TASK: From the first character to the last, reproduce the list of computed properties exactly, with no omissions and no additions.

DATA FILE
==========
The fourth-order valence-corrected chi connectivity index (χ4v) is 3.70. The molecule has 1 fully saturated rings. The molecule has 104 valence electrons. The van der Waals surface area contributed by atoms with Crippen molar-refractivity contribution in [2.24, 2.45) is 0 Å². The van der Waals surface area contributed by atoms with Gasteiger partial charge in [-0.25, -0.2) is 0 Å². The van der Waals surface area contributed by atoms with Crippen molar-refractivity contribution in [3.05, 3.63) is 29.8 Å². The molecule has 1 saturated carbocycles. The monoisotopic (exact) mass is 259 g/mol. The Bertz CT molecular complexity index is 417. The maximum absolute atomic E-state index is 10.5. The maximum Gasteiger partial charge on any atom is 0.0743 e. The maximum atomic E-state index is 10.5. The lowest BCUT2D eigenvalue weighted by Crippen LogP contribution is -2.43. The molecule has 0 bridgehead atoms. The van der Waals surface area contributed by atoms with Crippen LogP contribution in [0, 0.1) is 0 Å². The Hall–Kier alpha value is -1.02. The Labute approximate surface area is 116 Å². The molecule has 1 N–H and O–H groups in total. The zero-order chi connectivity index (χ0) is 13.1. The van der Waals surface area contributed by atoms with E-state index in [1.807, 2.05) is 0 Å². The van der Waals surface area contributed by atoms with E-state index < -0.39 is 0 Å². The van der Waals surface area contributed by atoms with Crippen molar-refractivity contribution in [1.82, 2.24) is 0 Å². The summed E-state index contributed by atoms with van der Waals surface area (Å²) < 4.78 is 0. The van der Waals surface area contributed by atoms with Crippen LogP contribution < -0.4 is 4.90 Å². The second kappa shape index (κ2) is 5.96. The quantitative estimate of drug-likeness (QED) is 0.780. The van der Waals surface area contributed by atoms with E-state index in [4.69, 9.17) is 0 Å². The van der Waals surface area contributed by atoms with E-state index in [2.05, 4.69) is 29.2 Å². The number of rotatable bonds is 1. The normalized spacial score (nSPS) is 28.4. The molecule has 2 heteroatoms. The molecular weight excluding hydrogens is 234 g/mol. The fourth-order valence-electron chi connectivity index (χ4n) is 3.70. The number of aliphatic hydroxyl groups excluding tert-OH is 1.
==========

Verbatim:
The fourth-order valence-corrected chi connectivity index (χ4v) is 3.70. The molecule has 1 fully saturated rings. The molecule has 104 valence electrons. The van der Waals surface area contributed by atoms with Crippen molar-refractivity contribution in [2.24, 2.45) is 0 Å². The van der Waals surface area contributed by atoms with Gasteiger partial charge in [-0.25, -0.2) is 0 Å². The van der Waals surface area contributed by atoms with Crippen molar-refractivity contribution in [3.05, 3.63) is 29.8 Å². The molecule has 1 saturated carbocycles. The monoisotopic (exact) mass is 259 g/mol. The Bertz CT molecular complexity index is 417. The maximum absolute atomic E-state index is 10.5. The maximum Gasteiger partial charge on any atom is 0.0743 e. The maximum atomic E-state index is 10.5. The lowest BCUT2D eigenvalue weighted by Crippen LogP contribution is -2.43. The molecule has 0 bridgehead atoms. The van der Waals surface area contributed by atoms with Crippen LogP contribution in [0, 0.1) is 0 Å². The Hall–Kier alpha value is -1.02. The Labute approximate surface area is 116 Å². The molecule has 1 N–H and O–H groups in total. The zero-order chi connectivity index (χ0) is 13.1. The van der Waals surface area contributed by atoms with E-state index in [1.807, 2.05) is 0 Å². The van der Waals surface area contributed by atoms with E-state index < -0.39 is 0 Å². The van der Waals surface area contributed by atoms with Crippen molar-refractivity contribution in [1.82, 2.24) is 0 Å². The summed E-state index contributed by atoms with van der Waals surface area (Å²) < 4.78 is 0. The van der Waals surface area contributed by atoms with Crippen LogP contribution < -0.4 is 4.90 Å². The second kappa shape index (κ2) is 5.96. The quantitative estimate of drug-likeness (QED) is 0.780. The van der Waals surface area contributed by atoms with E-state index in [4.69, 9.17) is 0 Å². The van der Waals surface area contributed by atoms with E-state index in [2.05, 4.69) is 29.2 Å². The number of rotatable bonds is 1. The normalized spacial score (nSPS) is 28.4. The molecule has 2 heteroatoms. The molecular weight excluding hydrogens is 234 g/mol. The fourth-order valence-electron chi connectivity index (χ4n) is 3.70. The number of aliphatic hydroxyl groups excluding tert-OH is 1.